transfer their allegiance from the United The Governor was formally inaugurated States to a league of rebellious States, in arms during the afternoon, when he delivered his against the former.” The document then Inaugural Address. It was brief but patri- proceeded to cite the incidents of the mockotic, calling upon the people and their repre- voting on the Ordinance-how Judges chargsentatives to be firm, while he himself prom-ed Grand Juries that opposition to the revo. ised to be true to the great trust reposed | lution would be punished as treason to the in him.
State—how “armed partisans of the conspiThe new Government, now fully launched rators in various places arrested, plundered upon the sea of trouble, moved forward with and exiled peaceable citizens for no other a firmness, a prudence, a foresight which did crime than their adherence to the Union." not fail to command the approbation of the These and other causes led loyal Virginians President of the United States and of all to resent the outrages, the indignities, the loyal people. In that reorganization was the usurpations heaped upon them, and the movegerm of Virginia's regeneration and restora- ment inaugurated resulted in the calling of tion to the Union.
a Convention to legislate a new Government On the 24th, a Commit into existence, under which they might find tee, (of seventeen,) previ- protection and retain their old relations to
ously appointed, reported the Federal Government. The question of an address to the people, explaining and jus- the right of secession was referred to only to tifying the acts of the Convention. The ad-be denounced. Only the people of the United dress, at considerable length, sketched the States could dissolve the compact of the history of late events in Virginia, reciting the Union. “The ratification of the Constituinfamous course of procedure in the Rich- tion of the United States by our own Commond Convention, by which the State was monwealth, in express terms, reserves the forced out of the Union -- how the whole right to abrogate it to those by whom it was thing was done in secret session, against the made, the people of the United States; thus protests of more than one third of the mem- repudiating in advance the modern doctrine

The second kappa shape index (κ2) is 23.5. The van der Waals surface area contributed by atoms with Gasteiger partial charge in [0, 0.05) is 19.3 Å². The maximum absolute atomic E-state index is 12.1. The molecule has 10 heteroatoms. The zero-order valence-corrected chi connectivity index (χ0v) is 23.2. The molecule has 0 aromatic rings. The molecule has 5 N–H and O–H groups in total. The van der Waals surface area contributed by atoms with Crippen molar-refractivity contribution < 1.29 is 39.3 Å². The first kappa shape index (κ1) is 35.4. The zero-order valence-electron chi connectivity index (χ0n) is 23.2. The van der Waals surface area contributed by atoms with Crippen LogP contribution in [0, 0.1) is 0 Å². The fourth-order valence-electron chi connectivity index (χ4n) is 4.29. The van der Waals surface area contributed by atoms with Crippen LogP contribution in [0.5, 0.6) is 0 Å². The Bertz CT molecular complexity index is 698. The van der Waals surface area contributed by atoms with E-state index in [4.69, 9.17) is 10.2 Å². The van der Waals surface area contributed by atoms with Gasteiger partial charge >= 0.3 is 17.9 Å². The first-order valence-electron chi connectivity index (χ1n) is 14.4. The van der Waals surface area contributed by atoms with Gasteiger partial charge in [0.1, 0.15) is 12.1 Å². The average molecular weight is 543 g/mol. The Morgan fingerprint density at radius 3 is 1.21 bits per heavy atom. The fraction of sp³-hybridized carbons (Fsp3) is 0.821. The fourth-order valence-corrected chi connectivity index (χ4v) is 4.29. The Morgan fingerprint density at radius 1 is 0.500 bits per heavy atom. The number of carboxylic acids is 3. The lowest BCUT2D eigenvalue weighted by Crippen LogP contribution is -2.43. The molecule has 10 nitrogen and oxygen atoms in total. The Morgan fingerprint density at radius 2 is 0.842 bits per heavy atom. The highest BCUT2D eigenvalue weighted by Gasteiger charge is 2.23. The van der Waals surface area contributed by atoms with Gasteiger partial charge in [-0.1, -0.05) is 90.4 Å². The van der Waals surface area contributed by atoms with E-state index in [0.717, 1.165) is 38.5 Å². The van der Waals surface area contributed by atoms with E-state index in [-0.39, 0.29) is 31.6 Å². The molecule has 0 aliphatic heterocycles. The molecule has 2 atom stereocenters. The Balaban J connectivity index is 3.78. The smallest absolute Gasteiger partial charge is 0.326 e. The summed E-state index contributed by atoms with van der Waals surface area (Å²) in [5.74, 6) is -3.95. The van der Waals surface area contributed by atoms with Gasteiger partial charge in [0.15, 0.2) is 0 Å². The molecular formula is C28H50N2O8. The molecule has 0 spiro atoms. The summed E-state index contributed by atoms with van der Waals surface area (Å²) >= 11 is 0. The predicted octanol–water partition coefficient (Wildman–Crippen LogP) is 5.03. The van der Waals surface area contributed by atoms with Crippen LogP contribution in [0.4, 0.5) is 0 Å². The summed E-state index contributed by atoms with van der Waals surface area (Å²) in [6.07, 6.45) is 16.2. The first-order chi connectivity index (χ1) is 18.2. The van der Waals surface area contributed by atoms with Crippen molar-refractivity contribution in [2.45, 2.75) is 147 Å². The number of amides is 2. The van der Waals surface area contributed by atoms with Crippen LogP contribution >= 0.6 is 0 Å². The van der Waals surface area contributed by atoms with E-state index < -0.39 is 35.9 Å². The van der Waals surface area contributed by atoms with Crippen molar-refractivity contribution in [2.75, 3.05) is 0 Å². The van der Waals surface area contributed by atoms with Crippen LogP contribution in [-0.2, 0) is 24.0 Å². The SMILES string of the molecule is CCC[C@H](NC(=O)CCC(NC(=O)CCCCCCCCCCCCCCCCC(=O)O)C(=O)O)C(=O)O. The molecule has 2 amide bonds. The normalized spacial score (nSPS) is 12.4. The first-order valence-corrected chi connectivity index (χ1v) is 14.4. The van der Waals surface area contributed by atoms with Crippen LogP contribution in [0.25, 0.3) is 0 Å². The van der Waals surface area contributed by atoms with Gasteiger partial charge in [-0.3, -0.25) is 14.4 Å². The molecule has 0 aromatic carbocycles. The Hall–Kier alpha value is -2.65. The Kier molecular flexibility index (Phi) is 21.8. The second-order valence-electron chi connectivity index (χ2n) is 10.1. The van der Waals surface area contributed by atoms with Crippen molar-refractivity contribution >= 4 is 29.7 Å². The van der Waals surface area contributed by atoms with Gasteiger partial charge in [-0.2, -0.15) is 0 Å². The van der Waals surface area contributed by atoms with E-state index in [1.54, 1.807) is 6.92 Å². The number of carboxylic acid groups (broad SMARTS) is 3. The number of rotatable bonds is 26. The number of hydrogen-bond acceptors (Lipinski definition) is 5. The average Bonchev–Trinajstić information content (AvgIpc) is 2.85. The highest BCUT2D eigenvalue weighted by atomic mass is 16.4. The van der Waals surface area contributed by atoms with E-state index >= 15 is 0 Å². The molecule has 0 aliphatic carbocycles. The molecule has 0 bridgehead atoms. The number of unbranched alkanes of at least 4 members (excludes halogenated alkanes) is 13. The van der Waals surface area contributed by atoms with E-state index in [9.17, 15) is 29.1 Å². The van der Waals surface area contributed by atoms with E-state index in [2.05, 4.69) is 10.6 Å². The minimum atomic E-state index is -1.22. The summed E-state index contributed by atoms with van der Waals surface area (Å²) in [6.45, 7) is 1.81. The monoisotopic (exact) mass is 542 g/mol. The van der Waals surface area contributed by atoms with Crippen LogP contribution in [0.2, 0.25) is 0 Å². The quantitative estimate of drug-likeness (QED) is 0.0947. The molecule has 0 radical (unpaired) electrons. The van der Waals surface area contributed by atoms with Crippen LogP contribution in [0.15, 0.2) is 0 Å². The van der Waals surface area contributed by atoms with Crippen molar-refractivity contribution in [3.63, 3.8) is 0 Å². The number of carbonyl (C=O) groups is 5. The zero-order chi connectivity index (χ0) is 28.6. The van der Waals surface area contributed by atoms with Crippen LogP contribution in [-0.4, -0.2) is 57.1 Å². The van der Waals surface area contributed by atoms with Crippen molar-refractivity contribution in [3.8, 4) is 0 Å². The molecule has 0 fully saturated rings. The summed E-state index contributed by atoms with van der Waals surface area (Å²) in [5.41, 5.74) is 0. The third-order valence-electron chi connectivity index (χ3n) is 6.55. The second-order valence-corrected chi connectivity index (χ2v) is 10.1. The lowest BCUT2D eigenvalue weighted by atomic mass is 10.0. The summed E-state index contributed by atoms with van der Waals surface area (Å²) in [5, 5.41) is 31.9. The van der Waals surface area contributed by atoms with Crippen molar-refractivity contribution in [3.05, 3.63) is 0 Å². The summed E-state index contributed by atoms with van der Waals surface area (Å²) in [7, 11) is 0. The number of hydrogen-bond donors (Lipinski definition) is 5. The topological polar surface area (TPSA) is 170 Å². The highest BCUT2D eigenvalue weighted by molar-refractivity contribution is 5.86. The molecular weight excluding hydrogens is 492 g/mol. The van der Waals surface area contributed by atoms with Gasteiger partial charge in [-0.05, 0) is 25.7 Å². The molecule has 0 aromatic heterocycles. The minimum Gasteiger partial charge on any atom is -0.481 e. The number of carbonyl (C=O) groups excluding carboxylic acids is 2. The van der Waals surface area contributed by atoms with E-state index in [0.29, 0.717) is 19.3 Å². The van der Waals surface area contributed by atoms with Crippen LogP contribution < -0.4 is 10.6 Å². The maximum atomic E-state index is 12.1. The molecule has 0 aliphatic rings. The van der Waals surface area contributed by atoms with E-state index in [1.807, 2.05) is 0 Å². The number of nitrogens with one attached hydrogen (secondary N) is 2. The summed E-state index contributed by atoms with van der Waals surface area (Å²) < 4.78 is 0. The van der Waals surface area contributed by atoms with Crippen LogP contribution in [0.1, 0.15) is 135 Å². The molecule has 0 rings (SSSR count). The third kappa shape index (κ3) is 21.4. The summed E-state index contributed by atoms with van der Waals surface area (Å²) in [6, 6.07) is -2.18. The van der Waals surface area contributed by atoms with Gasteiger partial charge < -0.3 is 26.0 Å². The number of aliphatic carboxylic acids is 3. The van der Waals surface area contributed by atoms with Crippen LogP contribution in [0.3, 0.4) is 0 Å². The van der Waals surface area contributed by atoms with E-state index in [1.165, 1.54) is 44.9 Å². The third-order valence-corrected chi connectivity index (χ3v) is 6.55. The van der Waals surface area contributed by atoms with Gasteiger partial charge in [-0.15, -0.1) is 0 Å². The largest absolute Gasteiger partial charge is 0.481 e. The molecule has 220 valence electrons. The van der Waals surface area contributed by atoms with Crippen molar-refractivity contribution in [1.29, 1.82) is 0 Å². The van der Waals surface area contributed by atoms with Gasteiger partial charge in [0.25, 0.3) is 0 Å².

* Up to this day,” said the of separate State secession. This is in strict address, “the debates which preceded the accordance with the views of our elder statesvote are concealed from the people, who are men, whose patriotism and ability are held thus denied a knowledge of the causes which, in reverence, not only by us and by our felin the opinion of the majority, rendered se- low-citizens of the Union, but by good men cession necessary and justified so gross a dis- throughout the world. It is the logic of regard of their lately expressed will.” But, every honest heart, that a contract, a comeven though thus illegally passed, the Ordi- pact, or call it what you will, can only be set nance had no effect until ratified at the polls aside by the joint act of those by whom it by the people. Yet, prior to that ratification, was made.” This strong argument was folopen violence and acts of treason were com- lowed by others, proving the impolicy of semitted, to which the address referred, as evi-) cession even if a right existed ; and, partic
Address of the Con
ularly relating to the condition of Western -writs for such elections to be issued by Virginia, the address assumed that every in the Governor. The document closed with terest of peace, prosperity, progress, patriot- an appeal to the people to stand by the ism, remonstrated against a severance of the Union—to sustain, unflinchingly, their new tie which bound the State to the Union, Government—to prosecute the war against
There was, then, under the circumstances, the “perjured oligarchy who has usurped but one course to pursue—to call a Conven- your Government and has sold you to the tion and to proceed in legislating the State ambitious despots of an unholy affiliation." back into its old relations with the Union. The Convention adjournThe address then stated, in general terms, ed June 25th, to meet on
Adjournment of the the action taken by the Convention in the the 1st Tuesday in August. inauguration of a Provisional Government, Governor Pierpont, on the 22d of June, isthe appointment of Provisional officers, &c., sued his.proclamation assembling the Geneadding that, to the General Assembly (Legis- ral Assembly at Wheeling, on the 1st of July lature) soon to assemble at the Governor's --on which day it came together, most of call, would revert the power and duty of the counties west of the Blue Ridge being such other action as was necessary. All loyal then, or soon after, represented. It proceeded sections of the State not represented in the to legislate for, and to vitalize, the new Gov. Legislature and Convention were called upon ernment, so that it soon found itself in a selfto hold special elections to fill such vacancies sustaining, independent condition.
MAJOR-GENERAL of Vol. any servile insurrections.
unteers, Robert Patterson, In its language the docu